Oak is a common forest tree. It’s most majestic when it grows to great heights.
Key Oak facts
Name – Quercus
Family – Fagaceae
Type – tree
Height – 50 to 115 feet (15-35 meters)
Exposure – full sun
Soil – not too chalky
Foliage: deciduous – Flowering: spring – Acorn harvest: fall
Often grown in parks or woods, it is only grown in our gardens if sufficient space is available.
But there are actually a great many oak varieties, and choosing the right one is important since some are perfectly suited to growing in smaller gardens.
- Read also: Evergreen oak, a superb evergreen tree
It’s important to plant your oak tree well, since this is the most crucial part its life. Growth and proper settling in depend on how well it’s planted.
Plant it in an isolated spot, as a standalone, because oak can grow very large, sometimes dozens of feet across and even taller than it is wide…
- Oak needs sunlight all day long. If it grows in the shade, it’ll stay short and stunted.
- Water well during the first year after planting.
- Follow this planting advice scrupulously and favor cool soil.
Pruning an oak tree
It isn’t necessary to prune oak trees, if only after a few years to remove branches that jut out of the trunk in the first six feet (two meters). This will help mow the lawn under the tree more easily.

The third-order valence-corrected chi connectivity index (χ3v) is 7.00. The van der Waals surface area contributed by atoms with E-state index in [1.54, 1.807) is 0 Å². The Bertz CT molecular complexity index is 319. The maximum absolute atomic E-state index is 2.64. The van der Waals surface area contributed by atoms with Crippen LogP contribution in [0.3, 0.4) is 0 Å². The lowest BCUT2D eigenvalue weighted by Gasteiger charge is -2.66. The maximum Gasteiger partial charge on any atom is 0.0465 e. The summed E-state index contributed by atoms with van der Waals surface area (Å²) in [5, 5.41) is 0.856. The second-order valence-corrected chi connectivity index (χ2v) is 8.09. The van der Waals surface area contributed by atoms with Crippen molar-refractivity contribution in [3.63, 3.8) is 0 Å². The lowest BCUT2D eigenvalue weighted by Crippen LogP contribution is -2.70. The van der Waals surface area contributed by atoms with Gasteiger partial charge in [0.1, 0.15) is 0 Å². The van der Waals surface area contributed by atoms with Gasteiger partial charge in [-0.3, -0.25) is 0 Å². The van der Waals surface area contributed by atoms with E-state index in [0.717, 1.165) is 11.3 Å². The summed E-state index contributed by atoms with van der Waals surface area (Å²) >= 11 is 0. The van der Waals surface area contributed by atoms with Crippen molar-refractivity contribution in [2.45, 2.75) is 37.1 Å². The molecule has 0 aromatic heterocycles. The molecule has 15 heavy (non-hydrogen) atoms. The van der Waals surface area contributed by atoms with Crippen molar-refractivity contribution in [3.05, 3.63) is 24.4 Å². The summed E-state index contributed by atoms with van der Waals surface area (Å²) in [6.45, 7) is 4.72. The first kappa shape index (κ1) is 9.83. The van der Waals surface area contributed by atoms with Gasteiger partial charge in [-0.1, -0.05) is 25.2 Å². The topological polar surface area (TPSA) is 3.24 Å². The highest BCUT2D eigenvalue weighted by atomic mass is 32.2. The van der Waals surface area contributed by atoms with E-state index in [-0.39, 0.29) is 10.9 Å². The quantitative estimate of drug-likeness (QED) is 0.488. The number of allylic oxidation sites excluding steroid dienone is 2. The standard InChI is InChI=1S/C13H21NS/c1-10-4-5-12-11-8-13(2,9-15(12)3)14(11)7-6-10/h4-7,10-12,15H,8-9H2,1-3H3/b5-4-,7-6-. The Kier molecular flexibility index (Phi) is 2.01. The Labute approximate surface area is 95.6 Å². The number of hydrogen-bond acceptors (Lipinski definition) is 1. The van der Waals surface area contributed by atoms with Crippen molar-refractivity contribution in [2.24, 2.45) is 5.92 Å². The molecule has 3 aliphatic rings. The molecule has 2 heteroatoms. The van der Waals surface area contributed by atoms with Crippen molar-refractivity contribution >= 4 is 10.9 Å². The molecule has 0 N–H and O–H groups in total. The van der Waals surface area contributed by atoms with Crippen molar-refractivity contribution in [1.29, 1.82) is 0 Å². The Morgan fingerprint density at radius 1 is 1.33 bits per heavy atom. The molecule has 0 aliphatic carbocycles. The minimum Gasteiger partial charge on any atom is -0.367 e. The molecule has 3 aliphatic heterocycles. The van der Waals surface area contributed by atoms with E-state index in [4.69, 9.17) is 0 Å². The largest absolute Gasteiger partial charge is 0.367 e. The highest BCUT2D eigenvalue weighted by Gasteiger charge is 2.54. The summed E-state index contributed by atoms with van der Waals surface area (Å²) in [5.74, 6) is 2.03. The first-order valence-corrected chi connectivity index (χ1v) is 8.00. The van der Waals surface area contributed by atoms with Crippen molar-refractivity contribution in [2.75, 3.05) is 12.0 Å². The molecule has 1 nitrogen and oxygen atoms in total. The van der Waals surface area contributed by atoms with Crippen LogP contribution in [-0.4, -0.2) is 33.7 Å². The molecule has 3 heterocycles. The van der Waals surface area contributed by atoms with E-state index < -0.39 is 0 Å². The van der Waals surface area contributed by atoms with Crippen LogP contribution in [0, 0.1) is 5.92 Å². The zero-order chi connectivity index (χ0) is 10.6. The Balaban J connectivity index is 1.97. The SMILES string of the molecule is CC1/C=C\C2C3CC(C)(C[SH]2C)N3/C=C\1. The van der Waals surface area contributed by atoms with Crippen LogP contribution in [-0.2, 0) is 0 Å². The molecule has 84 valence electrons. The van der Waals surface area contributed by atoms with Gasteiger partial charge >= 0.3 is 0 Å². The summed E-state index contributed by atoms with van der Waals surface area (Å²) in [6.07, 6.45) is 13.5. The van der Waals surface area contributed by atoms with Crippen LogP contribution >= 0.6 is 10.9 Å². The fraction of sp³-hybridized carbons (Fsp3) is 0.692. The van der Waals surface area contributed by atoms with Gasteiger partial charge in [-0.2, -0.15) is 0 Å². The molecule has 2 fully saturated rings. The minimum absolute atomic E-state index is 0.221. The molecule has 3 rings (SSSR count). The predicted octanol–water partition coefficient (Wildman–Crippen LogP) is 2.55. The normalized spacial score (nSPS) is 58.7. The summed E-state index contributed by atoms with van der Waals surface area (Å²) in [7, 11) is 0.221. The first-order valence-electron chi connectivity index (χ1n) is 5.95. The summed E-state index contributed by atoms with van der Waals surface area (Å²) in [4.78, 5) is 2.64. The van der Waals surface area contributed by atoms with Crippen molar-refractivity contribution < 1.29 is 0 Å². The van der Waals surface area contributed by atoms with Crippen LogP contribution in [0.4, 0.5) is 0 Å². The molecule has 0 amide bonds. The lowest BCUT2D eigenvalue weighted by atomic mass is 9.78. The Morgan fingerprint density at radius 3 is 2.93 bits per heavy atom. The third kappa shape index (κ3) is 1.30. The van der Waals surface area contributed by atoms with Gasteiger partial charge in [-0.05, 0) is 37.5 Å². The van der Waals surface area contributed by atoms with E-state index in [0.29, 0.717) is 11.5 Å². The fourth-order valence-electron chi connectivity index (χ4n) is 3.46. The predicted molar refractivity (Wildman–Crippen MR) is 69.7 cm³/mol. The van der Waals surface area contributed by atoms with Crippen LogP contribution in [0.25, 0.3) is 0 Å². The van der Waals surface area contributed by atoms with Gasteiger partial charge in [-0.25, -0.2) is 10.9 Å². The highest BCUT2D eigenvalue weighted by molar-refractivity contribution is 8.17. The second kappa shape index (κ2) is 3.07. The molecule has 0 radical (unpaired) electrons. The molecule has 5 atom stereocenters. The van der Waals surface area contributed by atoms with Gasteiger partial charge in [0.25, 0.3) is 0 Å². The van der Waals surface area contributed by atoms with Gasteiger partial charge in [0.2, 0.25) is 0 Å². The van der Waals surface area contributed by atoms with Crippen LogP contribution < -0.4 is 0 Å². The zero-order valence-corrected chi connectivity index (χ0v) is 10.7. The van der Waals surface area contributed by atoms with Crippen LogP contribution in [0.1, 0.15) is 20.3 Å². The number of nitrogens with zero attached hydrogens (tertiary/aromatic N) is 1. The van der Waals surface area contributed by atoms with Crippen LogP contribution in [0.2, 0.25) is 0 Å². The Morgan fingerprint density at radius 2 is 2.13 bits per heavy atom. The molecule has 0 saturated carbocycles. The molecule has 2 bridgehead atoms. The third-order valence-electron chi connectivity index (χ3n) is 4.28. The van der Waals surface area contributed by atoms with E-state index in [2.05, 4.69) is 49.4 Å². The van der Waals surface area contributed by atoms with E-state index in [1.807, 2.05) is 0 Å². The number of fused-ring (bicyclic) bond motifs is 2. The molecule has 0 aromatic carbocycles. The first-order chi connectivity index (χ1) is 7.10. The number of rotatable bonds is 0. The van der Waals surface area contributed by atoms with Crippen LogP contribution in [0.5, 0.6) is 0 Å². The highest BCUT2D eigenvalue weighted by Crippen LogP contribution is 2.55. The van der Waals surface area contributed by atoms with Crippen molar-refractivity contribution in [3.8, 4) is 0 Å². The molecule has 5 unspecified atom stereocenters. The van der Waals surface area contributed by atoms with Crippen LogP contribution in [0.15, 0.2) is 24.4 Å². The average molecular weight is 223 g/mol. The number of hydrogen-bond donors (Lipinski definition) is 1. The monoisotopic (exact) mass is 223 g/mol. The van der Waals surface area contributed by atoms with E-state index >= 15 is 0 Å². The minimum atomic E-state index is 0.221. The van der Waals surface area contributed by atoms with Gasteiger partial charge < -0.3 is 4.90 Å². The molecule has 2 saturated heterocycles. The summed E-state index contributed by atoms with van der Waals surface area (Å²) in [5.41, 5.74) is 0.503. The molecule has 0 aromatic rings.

If you must prune oak, winter is best, but not during days when it’s freezing.
Also, remove dead, weak and fragile branches regularly when you notice them.
Acorn, the fruit of the oak tree
An oak tree’s seed is called an acorn.
It takes several years for the tree to grow large enough to start producing acorns. It’s also interesting to note that acorn production is very irregular: one year might have very many, and the year after that only very few.
Usually, you can harvest or pick the acorns in fall, around September and October.
Many animals feast on acorns: squirrels, wild boars, and other forest-dwelling creatures. In days of old, its acorns were eagerly dug up by pig herds left to forage in clearings.
Learn more about oak
Oak is a name given to a great many trees and shrubs, all belonging to the Quercus genus.
Key species include common oak (described in this post), evergreen oak (Quercus ilex), and cork oak (Quercus suber).
Some species have evergreen leaves, whereas others, like pedunculate oak, lose their leaves every winter.
Oak, sometimes called the “King of the forest”, is remarkable for its wood, the beauty of its leaves, and its majestic inspiring silhouette, especially when it grows to be dozens of feet tall.
In fall, the hues of its leaves are like fire, with bright red, orange and yellow colors.
It’s very easy to sprout acorns in a pot of soil, but avoid planting forest oak in your garden. Though it grows slowly, it will in time reach a spectacular height. You might feel like you made a mistake…
Diseases and parasites infecting oak
Smart tip about oak
Even though it starts out straggly and twisted, in time, an oak tree will straighten its trunk if surrounded by taller neighbors.